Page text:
2. Pro probably also agrees with me that we can be mistaken about morality. In fact, he thinks we are.

3. We sometimes make mistakes in our moral reasoning. This is evident in the fact that people sometimes come to different moral conclusions even when reasoning from the same moral premises.

4. All mentally healthy people perceive a difference between right and wrong. This is evident in the fact that we consider sociopathy to be a mental illness. With the exception of sociopaths, the fact that we all perceive a difference between right and wrong is evident in the fact that (i) we all judge others, which entails applying standards of behavior we think actually apply to other people and not just ourselves, (ii) when accused of wrong-doing, our first instinct is not to deny the standard, but to make excuses for why we didn't violate the standard, (iii) moral decision-making is difficult because we think there are actually correct and incorrect answers to moral questions, (iv) moral relativists are rarely consistent, and (v) we all find moral relativism to be counter-intuitive when we think about specific instances of egregious moral wrongs.

5. It seems prima facie unreasonable to deny morality. The denial of morality leads to many counter-intuitive results. It would follow that no culture is better or worse than another. There's no such thing as moral improvement. There are no unjust laws. There is no objective basis upon which to criticize other people. Nobody deserves praise or blame. Debates on moral issues are just as meaningless as debates on whether salmon tastes good since morality would reduce to preference.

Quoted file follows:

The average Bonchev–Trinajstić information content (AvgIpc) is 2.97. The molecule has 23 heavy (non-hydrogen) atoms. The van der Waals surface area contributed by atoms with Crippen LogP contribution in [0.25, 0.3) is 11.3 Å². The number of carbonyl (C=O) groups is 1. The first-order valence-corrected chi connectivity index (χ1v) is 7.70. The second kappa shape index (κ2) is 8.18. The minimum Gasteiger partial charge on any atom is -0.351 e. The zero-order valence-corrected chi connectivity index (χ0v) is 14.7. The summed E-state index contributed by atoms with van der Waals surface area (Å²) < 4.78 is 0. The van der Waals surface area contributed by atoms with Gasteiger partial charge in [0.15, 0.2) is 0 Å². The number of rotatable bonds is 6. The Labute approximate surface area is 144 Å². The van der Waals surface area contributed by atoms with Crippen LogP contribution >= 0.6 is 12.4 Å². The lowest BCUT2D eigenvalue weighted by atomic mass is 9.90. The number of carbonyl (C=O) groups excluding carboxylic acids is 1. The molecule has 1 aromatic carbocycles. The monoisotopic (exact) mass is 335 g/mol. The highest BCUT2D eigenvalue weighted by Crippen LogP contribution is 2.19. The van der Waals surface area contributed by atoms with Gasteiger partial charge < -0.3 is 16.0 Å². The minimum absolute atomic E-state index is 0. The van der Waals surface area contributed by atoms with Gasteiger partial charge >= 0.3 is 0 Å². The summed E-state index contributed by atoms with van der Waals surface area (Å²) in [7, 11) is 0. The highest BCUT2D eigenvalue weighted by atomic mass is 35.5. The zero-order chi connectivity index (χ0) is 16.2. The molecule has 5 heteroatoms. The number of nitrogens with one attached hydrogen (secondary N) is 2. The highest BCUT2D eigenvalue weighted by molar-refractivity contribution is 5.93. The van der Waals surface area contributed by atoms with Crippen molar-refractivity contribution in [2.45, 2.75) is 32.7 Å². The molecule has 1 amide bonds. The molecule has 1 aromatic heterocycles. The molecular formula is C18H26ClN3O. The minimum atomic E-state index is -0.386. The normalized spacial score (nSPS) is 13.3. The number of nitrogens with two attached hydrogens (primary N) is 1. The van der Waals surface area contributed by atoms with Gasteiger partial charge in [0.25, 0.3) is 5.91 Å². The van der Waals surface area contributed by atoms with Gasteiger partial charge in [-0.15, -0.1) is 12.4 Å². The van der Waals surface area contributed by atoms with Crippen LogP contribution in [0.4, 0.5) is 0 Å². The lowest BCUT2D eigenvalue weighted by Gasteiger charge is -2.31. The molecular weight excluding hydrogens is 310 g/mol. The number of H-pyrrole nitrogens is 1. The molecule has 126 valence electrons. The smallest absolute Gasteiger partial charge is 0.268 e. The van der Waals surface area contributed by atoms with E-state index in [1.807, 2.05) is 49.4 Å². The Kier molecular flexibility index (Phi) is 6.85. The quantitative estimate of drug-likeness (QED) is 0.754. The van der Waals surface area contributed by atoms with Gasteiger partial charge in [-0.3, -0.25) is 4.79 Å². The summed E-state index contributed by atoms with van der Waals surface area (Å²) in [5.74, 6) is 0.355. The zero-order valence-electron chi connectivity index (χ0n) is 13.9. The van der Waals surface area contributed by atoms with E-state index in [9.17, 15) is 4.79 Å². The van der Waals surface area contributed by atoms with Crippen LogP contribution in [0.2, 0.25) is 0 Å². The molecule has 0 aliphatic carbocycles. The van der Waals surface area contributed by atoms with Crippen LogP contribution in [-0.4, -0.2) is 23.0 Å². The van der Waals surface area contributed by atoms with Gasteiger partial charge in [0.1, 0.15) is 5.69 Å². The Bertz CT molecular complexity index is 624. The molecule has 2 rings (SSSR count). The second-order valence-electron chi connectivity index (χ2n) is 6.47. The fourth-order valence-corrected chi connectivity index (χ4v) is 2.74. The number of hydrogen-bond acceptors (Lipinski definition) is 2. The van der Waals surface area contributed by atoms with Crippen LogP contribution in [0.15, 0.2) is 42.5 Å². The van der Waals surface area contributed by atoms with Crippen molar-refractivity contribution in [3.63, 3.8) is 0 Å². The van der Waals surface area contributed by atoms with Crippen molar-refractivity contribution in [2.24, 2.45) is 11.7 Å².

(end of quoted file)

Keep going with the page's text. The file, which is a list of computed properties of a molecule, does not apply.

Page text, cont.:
6. Even people who deny morality continue to perceive a difference between right and wrong. They just deny that the perception corresponds to anything outside of their heads. Instead of saying, "Rape is really and objectively wrong," they say, "Rape is wrong for me," or, "I personally oppose rape." But rape continues to be abhorrent to them, and they find it difficult to deny that it really is wrong since it appears wrong to them.

7. Every one of us thinks morally in our day to day interactions with people. Most of the time, we don't notice because the right thing to do is obvious and we do it without much thought. We know we shouldn't steal somebody's wallet, not just because we might get caught, but because it's wrong. We're polite to people, not just because we want them to be polite to us, but because we think that's the right thing to do. Whenever we face moral dilemmas, and it isn't obvious what we should do, then we're forced to think more carefully about morals. We do it continuously throughout the day, but especially when interacting with people.


Since morality fits the seven traits of the third category of a priori knowledge, it follows that morality is just as epistemologically warranted as the other items in that category. If we are justified in believing in the past, the external world, and the uniformity of nature, then we are equally justified in believing in morality. We can deny morality, but that would be just as unreasonable as denying the external world, the past, and the uniformity of nature. So the conclusion that any rational person ought to come to is that there really is a difference between right and wrong that is not merely just in our heads.